The new normal of medical research: replicability and reproducibility

José Manuel González-Rayas1*, Ana Lilia Rayas-Gómez2, José Manuel González-Yáñez2, José Juan García-González3, José Ascención Hernández-Hernández1, Rosa del Carmen López-Sánchez1

1Tecnológico de Monterrey, Escuela de Medicina y Ciencias de la Salud, Monterrey, N.L., México. 2Hospital San José de Querétaro, Querétaro, México. 3Coordinación Auxiliar Médica de Investigación en Salud, Instituto Mexicano del Seguro Social, Querétaro, México

Historial del artículo

Recibido: 13 jul 2020

Aceptado: 3 ago 2020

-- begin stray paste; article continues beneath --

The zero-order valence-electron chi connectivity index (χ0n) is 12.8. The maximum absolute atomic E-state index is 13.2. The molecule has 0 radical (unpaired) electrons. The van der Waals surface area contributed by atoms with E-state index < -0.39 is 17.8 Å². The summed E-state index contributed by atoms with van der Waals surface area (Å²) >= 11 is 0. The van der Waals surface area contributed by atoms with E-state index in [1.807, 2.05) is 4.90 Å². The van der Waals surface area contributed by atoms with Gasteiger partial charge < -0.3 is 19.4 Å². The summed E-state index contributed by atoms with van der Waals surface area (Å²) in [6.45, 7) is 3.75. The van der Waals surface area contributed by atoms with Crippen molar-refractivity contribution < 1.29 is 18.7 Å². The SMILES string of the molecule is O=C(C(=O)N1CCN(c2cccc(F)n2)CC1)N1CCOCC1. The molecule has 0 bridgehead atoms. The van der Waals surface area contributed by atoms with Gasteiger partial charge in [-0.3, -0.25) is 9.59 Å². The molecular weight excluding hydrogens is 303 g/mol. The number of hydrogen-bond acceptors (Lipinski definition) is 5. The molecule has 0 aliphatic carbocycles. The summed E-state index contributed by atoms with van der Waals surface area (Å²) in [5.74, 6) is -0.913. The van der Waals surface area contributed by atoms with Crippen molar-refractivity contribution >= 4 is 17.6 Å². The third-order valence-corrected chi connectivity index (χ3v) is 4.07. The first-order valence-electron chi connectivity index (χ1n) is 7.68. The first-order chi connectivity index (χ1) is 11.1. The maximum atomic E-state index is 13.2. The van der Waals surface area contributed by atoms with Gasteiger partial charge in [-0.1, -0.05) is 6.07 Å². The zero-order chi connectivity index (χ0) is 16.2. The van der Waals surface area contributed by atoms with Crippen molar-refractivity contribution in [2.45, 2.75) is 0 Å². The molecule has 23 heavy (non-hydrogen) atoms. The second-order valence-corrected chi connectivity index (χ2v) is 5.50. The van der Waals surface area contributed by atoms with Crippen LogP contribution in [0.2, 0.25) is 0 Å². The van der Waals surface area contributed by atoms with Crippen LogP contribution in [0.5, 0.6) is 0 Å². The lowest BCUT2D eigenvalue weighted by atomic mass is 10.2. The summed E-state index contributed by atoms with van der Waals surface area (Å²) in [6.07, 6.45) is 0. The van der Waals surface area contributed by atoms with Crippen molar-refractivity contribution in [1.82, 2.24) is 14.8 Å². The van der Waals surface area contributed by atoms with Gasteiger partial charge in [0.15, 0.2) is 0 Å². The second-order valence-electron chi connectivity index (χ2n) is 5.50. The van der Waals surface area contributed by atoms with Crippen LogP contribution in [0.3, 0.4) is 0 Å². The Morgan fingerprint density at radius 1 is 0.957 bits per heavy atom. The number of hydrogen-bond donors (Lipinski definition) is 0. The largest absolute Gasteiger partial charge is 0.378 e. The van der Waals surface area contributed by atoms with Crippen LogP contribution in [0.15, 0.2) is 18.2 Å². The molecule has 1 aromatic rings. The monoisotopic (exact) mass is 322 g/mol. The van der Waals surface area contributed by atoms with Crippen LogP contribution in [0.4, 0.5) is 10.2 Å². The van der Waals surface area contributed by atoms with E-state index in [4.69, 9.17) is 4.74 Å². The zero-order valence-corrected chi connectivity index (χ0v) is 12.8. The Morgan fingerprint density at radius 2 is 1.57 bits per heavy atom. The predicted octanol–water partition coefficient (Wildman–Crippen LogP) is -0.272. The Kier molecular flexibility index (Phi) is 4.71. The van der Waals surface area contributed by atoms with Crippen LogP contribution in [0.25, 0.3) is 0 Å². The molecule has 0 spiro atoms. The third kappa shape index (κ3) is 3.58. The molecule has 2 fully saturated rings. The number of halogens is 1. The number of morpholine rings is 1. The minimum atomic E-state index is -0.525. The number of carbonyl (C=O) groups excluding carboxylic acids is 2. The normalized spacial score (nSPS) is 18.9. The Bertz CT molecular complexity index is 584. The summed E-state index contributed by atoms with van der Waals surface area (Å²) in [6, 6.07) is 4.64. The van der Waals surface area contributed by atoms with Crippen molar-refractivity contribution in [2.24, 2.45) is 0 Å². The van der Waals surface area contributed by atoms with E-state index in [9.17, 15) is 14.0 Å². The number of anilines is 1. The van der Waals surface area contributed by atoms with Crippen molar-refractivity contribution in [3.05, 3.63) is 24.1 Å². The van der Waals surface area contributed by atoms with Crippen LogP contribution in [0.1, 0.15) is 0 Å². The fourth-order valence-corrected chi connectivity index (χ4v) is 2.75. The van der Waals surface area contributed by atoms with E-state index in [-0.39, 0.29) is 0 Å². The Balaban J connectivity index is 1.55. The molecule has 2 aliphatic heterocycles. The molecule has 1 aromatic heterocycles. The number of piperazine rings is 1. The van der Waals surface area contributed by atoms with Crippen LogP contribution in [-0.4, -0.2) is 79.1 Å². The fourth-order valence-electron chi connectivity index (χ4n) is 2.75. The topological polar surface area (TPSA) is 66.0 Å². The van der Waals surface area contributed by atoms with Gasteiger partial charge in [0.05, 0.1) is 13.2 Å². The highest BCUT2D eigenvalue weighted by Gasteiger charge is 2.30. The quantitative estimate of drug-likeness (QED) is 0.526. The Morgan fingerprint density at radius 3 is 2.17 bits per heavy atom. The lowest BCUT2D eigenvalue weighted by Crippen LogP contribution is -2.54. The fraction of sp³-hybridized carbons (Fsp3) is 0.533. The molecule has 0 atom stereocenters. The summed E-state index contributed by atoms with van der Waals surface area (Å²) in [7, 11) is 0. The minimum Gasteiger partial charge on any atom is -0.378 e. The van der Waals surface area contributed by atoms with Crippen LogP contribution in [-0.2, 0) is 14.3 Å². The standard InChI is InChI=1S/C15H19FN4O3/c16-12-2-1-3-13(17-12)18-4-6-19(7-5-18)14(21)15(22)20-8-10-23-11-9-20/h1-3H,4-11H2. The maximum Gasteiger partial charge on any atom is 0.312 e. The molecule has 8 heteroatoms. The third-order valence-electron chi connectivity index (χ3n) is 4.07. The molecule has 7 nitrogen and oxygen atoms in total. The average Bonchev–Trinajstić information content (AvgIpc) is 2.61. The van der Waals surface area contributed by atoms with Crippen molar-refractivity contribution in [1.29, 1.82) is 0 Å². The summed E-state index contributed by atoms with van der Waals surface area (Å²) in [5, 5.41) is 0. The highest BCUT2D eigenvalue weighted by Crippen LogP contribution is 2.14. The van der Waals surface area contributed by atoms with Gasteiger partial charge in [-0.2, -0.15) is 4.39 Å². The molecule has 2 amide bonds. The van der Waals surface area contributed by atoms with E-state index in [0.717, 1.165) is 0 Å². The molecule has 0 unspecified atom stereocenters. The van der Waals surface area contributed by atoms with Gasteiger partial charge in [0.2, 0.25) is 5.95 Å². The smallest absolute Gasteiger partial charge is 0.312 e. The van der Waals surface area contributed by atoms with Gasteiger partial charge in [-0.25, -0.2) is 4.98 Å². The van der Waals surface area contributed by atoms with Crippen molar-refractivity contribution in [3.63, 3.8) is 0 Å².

Disponible en línea: 1 sep 2020



Palabras clave

Replicabilidad, reproducibilidad, ética, investigación médica, publicación médica, COVID 19.


Replicability, reproducibility, ethics, medical research, medical publishing, COVID-19.

Copyright © 2020 por autores y Revista Biomédica.

Este trabajo está licenciado bajo las atribuciones de la Creative Commons (CC BY).



*Autor para correspondencia: José Manuel González-Rayas , Tecnológico de Monterrey, School of Medicine and Health Science. 3000 Ignacio Morones Prieto, Col. Los Doctores, C.P. 64710, Monterrey, N.L., México.

E-mail: contact.jmgr@gmail.com